May 18, 2012
CALGARY, AB, May 18, 2012/ Troy Media/ – “All life is an experiment. The more experiments you make the better,” wrote Ralph Waldo Emerson. That’s because learning only happens through experiment, through trial and error and the testing of ideas and theories in the real world.
This testing is the crucible of science. Everyone has ideas about the way the world works. Which ideas are right and which are wrong? Experiment tells us by putting ideas to the test.
Liberating ourselves from opinion
Does drug A outperform drug B? Is it safer? There is no way to tell without experiment. The only other option is opinion, the world’s cheapest commodity. Everyone has an infinite amount and will give you any amount you want for free. Liberating ourselves from opinion requires that drugs be tested, experiments run. Only then can reliable conclusions deserving of public confidence be drawn.
In our society, we expect those tests have been done and done right, minimizing the corrupting influences of politics or bias. We want medicines that work and are safe. The same goes for so much affecting our everyday lives, from the products we buy, to the food we eat, to the way we choose to engage in sex. We assume someone, somewhere, did the experiment. Condoms, it turns out, really do reduce the transfer of HIV/AIDS. Millions in South Africa died believing otherwise, relying on the state-sanctioned opinions of the former Health Minister, instead of the results of experiment.
This brings us to the role of experiment in public policy and decision making. Having spent 30 years applying the scientific method to problems in the public and private sectors, I am still surprised by how much can be accomplished through a simple experiment, and how little such experiments are used. The potential for improved social well-being as well as increased effectiveness and efficiency in industry, is mind boggling. Yet, these are a wasteland of pseudo-scientific nonsense that costs us jobs, money and lives. Why?
One reason is a basic mistrust of science. I can recall making a presentation before a committee explaining why health care system capacity was constrained by Little’s Law — the fundamental law governing system and process capacity – when the committee leader proclaimed, ” I just don’t believe in that science stuff.” No word on what ‘stuff’ will be used instead but such cases are, thankfully, rare.
More common is confusion concerning what constitutes experiment or evidence. For example, industry is currently obsessed with pursuing ‘best practice’, examining how others do things and copying what seems to work. This assumes the experiment has been done by someone else, but in reality, it hasn’t been done at all. This makes best practice in education, health services, purchasing, project management, human resource management, and operations, exercises in implementing the opinions and mistakes of others.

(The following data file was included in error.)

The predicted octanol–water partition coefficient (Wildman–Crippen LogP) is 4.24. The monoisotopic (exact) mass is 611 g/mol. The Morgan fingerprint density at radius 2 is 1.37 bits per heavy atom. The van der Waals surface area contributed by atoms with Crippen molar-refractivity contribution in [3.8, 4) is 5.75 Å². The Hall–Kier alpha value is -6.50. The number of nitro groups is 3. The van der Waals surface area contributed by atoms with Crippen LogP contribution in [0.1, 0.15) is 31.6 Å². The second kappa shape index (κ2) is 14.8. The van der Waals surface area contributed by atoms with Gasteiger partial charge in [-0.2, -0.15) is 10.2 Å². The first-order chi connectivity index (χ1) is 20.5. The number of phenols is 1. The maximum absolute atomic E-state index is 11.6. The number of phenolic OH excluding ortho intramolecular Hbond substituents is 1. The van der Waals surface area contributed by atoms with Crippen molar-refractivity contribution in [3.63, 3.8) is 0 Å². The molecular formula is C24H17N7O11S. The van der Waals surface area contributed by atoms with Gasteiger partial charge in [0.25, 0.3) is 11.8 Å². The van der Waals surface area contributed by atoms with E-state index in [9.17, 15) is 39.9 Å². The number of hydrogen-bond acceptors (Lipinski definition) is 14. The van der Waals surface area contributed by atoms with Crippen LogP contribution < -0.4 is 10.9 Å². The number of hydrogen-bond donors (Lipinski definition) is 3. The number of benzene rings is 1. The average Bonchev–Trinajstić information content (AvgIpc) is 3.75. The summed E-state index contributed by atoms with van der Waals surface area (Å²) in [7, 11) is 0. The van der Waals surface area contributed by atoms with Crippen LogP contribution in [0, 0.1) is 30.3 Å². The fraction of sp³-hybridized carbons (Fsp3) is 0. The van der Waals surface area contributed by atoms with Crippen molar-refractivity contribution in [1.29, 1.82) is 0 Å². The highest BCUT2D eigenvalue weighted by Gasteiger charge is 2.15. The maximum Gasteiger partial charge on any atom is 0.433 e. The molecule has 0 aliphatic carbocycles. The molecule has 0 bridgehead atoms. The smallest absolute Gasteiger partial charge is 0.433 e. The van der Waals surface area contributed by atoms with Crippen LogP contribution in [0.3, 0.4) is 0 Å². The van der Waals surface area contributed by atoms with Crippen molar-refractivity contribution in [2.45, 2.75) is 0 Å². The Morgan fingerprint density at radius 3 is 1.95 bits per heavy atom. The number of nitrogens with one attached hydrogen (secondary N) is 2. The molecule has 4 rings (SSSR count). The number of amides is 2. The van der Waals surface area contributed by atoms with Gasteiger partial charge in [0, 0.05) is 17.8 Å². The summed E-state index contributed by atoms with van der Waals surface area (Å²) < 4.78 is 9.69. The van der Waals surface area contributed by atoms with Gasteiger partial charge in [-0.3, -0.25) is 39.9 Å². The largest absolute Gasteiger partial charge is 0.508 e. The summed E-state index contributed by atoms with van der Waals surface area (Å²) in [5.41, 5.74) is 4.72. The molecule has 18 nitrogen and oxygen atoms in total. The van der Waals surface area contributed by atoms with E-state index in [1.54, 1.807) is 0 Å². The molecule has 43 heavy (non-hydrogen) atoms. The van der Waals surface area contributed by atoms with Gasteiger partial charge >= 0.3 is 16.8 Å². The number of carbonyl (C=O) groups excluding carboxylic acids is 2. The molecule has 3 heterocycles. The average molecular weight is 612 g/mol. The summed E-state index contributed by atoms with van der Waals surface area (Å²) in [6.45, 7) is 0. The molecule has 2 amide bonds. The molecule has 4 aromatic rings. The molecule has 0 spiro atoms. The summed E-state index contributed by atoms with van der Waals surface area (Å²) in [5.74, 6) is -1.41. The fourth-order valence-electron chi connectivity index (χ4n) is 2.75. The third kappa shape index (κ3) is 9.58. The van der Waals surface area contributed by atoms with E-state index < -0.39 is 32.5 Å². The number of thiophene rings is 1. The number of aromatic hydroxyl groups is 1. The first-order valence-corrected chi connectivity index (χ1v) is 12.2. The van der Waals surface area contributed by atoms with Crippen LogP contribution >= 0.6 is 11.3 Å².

Best practice recommendations litter the Interim Report on Restructuring of the Niagara Health System. One calls for closing a number of older, smaller hospitals and replacing these with fewer, newer, larger hospitals because in part, “All evidence points to consolidation of expertise as a key determinant of quality health care.” Nonsense. What evidence? Those benefiting from the building of new hospitals may be of the opinion that consolidation is a key determinant of quality, but, that’s not evidence, its marketing, and it will make conditions in Niagara worse.
Testing to see if something works or not inevitably yields things that don’t, making experimentation anathema to some. When was the last time you heard a Minister stand up and say; “We screwed up!”? This produces a reluctance to experiment, killing innovation while producing some strange definitions of success.
This month, Alberta Health Services (AHS) is leading a conference trumpeting the many successes attributable to their new ‘improvement model’, including reducing emergency department wait times. Albertans will be excused for failing to notice. Not surprising perhaps, as AHS’s improvement model, and conference sponsorship, comes courtesy of those charged with the ‘cultural transformation’ at BP, after the Texas City Refinery explosion in 2005. Success in transforming BP’s culture, to one concerned with safety and the environment, was proclaimed in 2009, a year before the Deepwater Horizon disaster. It’s still being proclaimed today.
There is a difference between BS and a B.Sc. Some people are taking notice. Evidenced-based management initiatives are springing up in North America and Europe, taking evidenced-based medicine as their model. The recently published Geek Manifesto by Mark Henderson outlines an aggressive agenda of demanding evidence, based on experiment, for public policy and business decisions. Perhaps this is the result of a new generation refusing to accept the opinion of their elders.
Let’s hope so.
Robert Gerst is a Partner in Charge of Operational Excellence and Research and Statistical Methods at Converge Consulting Group Inc. He is author of The Performance Improvement Toolkit: The Guide to Knowledge-Based Improvement and numerous articles in peer-reviewed journals.
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